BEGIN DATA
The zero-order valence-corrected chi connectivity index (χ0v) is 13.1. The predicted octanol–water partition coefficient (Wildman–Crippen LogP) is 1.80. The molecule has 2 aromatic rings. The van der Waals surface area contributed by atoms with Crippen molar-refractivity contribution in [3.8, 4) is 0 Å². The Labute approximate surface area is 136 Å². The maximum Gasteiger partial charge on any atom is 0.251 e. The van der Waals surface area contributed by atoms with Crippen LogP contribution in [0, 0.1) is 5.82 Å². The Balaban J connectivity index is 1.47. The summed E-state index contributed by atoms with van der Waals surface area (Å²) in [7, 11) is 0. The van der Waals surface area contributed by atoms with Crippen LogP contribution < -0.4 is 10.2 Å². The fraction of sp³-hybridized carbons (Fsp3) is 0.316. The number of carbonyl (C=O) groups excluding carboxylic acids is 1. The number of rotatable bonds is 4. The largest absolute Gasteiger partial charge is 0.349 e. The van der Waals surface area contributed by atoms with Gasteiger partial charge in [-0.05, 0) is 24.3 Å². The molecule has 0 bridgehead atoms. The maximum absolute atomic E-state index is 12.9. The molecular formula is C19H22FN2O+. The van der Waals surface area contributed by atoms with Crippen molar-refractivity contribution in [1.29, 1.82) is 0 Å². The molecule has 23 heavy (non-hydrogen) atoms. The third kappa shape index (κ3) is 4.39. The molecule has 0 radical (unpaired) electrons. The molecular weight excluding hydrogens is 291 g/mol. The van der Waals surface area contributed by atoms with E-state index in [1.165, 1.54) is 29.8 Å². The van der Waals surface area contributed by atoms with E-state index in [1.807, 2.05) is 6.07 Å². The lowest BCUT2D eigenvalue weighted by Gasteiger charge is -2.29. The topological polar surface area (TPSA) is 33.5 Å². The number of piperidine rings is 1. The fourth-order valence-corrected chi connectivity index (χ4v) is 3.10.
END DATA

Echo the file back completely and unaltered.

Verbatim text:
The zero-order valence-corrected chi connectivity index (χ0v) is 13.1. The predicted octanol–water partition coefficient (Wildman–Crippen LogP) is 1.80. The molecule has 2 aromatic rings. The van der Waals surface area contributed by atoms with Crippen molar-refractivity contribution in [3.8, 4) is 0 Å². The Labute approximate surface area is 136 Å². The maximum Gasteiger partial charge on any atom is 0.251 e. The van der Waals surface area contributed by atoms with Crippen LogP contribution in [0, 0.1) is 5.82 Å². The Balaban J connectivity index is 1.47. The summed E-state index contributed by atoms with van der Waals surface area (Å²) in [7, 11) is 0. The van der Waals surface area contributed by atoms with Crippen LogP contribution < -0.4 is 10.2 Å². The fraction of sp³-hybridized carbons (Fsp3) is 0.316. The number of carbonyl (C=O) groups excluding carboxylic acids is 1. The number of rotatable bonds is 4. The largest absolute Gasteiger partial charge is 0.349 e. The van der Waals surface area contributed by atoms with Gasteiger partial charge in [-0.05, 0) is 24.3 Å². The molecule has 0 bridgehead atoms. The maximum absolute atomic E-state index is 12.9. The molecular formula is C19H22FN2O+. The van der Waals surface area contributed by atoms with Crippen molar-refractivity contribution in [1.29, 1.82) is 0 Å². The molecule has 23 heavy (non-hydrogen) atoms. The third kappa shape index (κ3) is 4.39. The molecule has 0 radical (unpaired) electrons. The molecular weight excluding hydrogens is 291 g/mol. The van der Waals surface area contributed by atoms with E-state index in [1.165, 1.54) is 29.8 Å². The van der Waals surface area contributed by atoms with E-state index in [1.807, 2.05) is 6.07 Å². The lowest BCUT2D eigenvalue weighted by Gasteiger charge is -2.29. The topological polar surface area (TPSA) is 33.5 Å². The number of piperidine rings is 1. The fourth-order valence-corrected chi connectivity index (χ4v) is 3.10.